Tips for Ensuring Your Family’s Security After Your Benefit Period Ends in Georgia
Georgia Unemployment Insurance (UI) benefits can help you for a short time if you are a qualifying beneficiary who is currently out of work. However, Georgia unemployment benefits can run out before new work is found. If you are a former Unemployment Insurance beneficiary, and your benefit period has ended, then you may be wondering how you can ensure your family’s financial security and wellbeing, now that you are no longer receiving monetary assistance through UI. There are several forms of assistance for which your family and you may qualify after your UI benefits have run their course. Assistance programs can help you financially, as well as with specific needs, such as energy bill assistance or discounted child care. There are also other methods you can use to boost the financial security of your family after losing your UI benefits. Below are some tips to help you stay financially stable once your UI payments have stopped.
Apply for Cash Assistance in Georgia
When your Georgia UI benefit period ends, you may qualify for Temporary Assistance for Needy Families (TANF) through the Division of Family and Children Services. In order to qualify for Georgia TANF benefits, your total family income must be lower than the required amount, which changes annually. If your family qualifies for TANF benefits, then you will be given monetary assistance each month. You can use the money received through TANF to purchase necessities for your family.
Apply for Food Assistance in Georgia
You can also maintain your family security after your Georgia UI benefits expire by applying for Georgia food assistance. Food assistance in Georgia is available through the Federal Supplemental Nutrition Assistance Program (SNAP), which is simply known as the Food Stamps Program in Georgia. If you are a low-income single mother, then you may also qualify for the Georgia Special Supplemental Nutrition Program for Women, Infants and Children (WIC).
The state of Georgia also provides food assistance through the Federal Emergency Food Assistance Program (TEFAP). TEFAP food is distributed through local food banks and soup kitchens. You may visit any local food bank, soup kitchen or food pantry to get nutritious food for your family if you are unable to afford necessary foods.
Apply for Subsidized Child Care or Head Start in Georgia
Child care is essential if you are still searching for work in Georgia. You must be able to leave your children in capable hands, but affording child care when you are unemployed may be difficult. The Child Care and Parent Services (CAPS) program may provide subsidized child care for your children if you meet the qualifications necessary. In order to qualify for CAPS child care, your family must fit into an accepted category. For example, if you are already collecting Temporary Assistance for Needy Families benefits, then your children may be eligible for care through CAPS. CAPS also gives priority enrollment to low-income families, minors with children, children with special needs, and other family groups needing special assistance.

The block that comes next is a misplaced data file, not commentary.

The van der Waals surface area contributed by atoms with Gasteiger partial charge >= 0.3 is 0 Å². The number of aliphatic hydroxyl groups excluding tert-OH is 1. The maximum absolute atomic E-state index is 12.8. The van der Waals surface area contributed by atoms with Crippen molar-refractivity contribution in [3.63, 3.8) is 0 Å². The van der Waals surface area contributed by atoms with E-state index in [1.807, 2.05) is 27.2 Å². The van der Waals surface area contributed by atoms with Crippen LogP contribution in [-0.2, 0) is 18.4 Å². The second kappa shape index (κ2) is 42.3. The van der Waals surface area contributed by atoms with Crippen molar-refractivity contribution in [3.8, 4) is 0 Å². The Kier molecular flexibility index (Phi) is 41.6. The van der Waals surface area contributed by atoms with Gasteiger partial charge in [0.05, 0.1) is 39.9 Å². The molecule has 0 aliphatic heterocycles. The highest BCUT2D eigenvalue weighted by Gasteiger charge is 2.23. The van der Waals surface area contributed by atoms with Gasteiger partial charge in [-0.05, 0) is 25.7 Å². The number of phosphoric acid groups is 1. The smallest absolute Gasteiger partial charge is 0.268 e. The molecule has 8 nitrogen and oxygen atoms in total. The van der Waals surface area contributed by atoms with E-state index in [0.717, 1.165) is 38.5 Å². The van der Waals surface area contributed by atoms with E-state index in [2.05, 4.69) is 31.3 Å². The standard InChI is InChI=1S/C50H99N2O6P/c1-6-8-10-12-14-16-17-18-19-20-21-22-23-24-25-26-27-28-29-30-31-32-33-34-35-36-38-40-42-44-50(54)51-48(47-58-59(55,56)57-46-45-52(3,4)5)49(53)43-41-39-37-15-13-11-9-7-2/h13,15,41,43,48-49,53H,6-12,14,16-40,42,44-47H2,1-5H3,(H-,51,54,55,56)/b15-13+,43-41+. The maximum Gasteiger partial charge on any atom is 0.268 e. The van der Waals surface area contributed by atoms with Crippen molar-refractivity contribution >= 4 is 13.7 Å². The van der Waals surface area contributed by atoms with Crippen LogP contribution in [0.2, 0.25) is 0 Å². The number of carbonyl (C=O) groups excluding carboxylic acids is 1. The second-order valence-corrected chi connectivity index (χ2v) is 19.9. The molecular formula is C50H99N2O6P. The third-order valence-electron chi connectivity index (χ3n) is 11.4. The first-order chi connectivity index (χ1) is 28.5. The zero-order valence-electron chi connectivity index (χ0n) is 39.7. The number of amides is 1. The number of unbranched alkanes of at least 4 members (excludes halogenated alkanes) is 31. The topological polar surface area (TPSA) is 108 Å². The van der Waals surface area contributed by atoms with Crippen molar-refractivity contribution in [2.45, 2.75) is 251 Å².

The state of Georgia also offers educational Head Start and Early Head Start programs in which you can enroll your children if they are 5 years of age or younger, provided there is an opening available at your local Head Start location. You must meet the income requirement of your local program in order to qualify. If the program is full at the time of your application, you can request to have your name placed on a waiting list.
Apply for Energy Assistance in Georgia
Another way to keep your family secure after your Georgia UI benefit period ends is to reduce your home energy costs by applying for energy assistance. The Low Income Home Energy Assistance Program (LIHEAP) is the national program for home energy assistance. In Georgia, it is known as EAP, or the Energy Assistance Program. EAP can provide you with reduced energy bills if you qualify for the program. The State Median Income (SMI) is used to determine EAP eligibility. Your family income must be lower than 60 percent of the SMI in order for you to qualify for EAP benefits. The SMI is updated annually.
In addition to EAP, you can also apply for the Georgia Weatherization Assistance Program (WAP) through the Georgia Environmental Finance Authority. WAP is a program that can reduce your home energy costs and give your family more financial security by increasing the energy efficiency in your home. In addition, the WAP program can correct issues in your home that may cause safety hazards. Such corrections will prevent you from having hazard-related medical bills.
Expand Your Search for Work Opportunities in Georgia
When your Georgia UI benefits have ended, you should also expand your search for work opportunities in order to help guarantee your family’s security. The Temporary Assistance for Needy Families program provides some work-search assistance. You can also contact local temp agencies, or take on a part-time job, such as becoming a personal driver or a pet sitter in order to stay financially stable after your Georgia benefit period ends, and until you can find full-time employment.
While expanding your Georgia work search, you must look for special grants for which you may qualify, as well. Grants may help you start your own business or obtain training necessary to get a new job. You may also qualify for free or discounted seminars or classes to increase your professional training and improve your chances of finding Georgia work quickly.